Description As this research is focused on analysing electrical consumption within universities, part of the aim of the research is to provide Estates with suggestions on ways to reduce electrical consumption in specific buildings. This is from both a sustainability perspective and an economic perspective, as the reduction in electrical consumption will create some cost savings in the specific buildings analysed. The main focus for the research is based on laboratory spaces, which at present typically consume massive amounts of both electricity and gas. By providing the Estates with a list of suggested ways to reduce the electrical consumption, the amount of cost savings should rise significantly. As mentioned above, part of the justification for the research is to reduce consumption for sustainability reasons, which is highlighted as the main societal impact for this research. The four main universities studied all vary considerably, including the analysed building stock. All universities within the UK are aiming to reduce their CO2 emissions, and the researcher highlights that one method of doing this is to reduce consumption within buildings. This is linked in to the list of suggestions for the universities. For both the economic and societal impacts, these mainly have a public sector focus as this research is focused solely on university buildings. The potential challenges that require overcoming are to ensure the suggestions are completely fair and necessary - e.g. certain laboratory spaces may be running as efficiently as possible as equipment needs to be left on 24/7, yet may still consume massive amount of electricity across the year.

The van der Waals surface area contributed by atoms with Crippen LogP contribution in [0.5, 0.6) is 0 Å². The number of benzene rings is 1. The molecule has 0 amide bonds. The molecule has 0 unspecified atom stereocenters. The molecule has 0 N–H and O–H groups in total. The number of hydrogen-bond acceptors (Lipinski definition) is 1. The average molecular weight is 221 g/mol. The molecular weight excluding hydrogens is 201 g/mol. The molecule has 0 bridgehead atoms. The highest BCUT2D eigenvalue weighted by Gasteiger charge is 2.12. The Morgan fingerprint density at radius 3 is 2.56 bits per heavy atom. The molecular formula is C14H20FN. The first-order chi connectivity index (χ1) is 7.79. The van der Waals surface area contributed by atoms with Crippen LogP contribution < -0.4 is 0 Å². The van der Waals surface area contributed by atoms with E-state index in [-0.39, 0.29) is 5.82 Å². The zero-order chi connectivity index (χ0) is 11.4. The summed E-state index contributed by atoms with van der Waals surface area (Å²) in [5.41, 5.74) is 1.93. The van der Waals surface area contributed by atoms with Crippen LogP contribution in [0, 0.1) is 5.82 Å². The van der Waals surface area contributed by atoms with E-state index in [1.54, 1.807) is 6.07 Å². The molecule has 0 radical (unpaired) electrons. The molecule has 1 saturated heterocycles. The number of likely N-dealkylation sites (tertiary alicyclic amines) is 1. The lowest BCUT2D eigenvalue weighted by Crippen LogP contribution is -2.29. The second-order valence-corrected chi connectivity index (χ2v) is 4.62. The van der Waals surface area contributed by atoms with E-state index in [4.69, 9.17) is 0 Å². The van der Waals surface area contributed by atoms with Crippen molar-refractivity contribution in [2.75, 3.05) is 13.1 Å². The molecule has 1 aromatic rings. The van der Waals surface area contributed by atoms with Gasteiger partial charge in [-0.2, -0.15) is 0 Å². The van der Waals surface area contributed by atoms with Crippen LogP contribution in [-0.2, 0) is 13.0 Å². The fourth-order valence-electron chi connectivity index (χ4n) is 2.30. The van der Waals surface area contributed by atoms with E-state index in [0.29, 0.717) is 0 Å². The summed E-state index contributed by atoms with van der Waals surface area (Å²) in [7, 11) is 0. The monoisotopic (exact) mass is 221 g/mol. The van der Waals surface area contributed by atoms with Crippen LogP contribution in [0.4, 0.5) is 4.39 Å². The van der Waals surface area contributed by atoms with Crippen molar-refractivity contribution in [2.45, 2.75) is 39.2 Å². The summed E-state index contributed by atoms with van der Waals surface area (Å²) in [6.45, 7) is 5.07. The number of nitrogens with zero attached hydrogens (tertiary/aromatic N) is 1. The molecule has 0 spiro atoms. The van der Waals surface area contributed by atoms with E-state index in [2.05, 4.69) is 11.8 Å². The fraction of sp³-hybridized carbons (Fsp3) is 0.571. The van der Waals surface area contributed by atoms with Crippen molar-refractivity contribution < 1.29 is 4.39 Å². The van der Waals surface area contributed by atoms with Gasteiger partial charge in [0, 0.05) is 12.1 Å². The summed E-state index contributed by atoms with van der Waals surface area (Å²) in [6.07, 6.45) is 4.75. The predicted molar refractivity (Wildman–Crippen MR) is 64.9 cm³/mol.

First Year Of Impact 2020
Sector Education,Energy
Impact Types Societal,Economic

 
Description Submission to BEIS Inquiry on Energy Efficiency in Buildings
Geographic Reach National 
Policy Influence Type Participation in a national consultation
URL https://publications.parliament.uk/pa/cm201719/cmselect/cmbeis/1730/173002.htm
 
Description Data collection - The University of Sheffield 
Organisation University of Sheffield
Country United Kingdom 
Sector Academic/University 
PI Contribution The main researcher has been in frequent correspondence with this particular university, in order to gather specific room-level data for one of the University's buildings. Data provided by tis organisation is currently being assessed by the main researcher.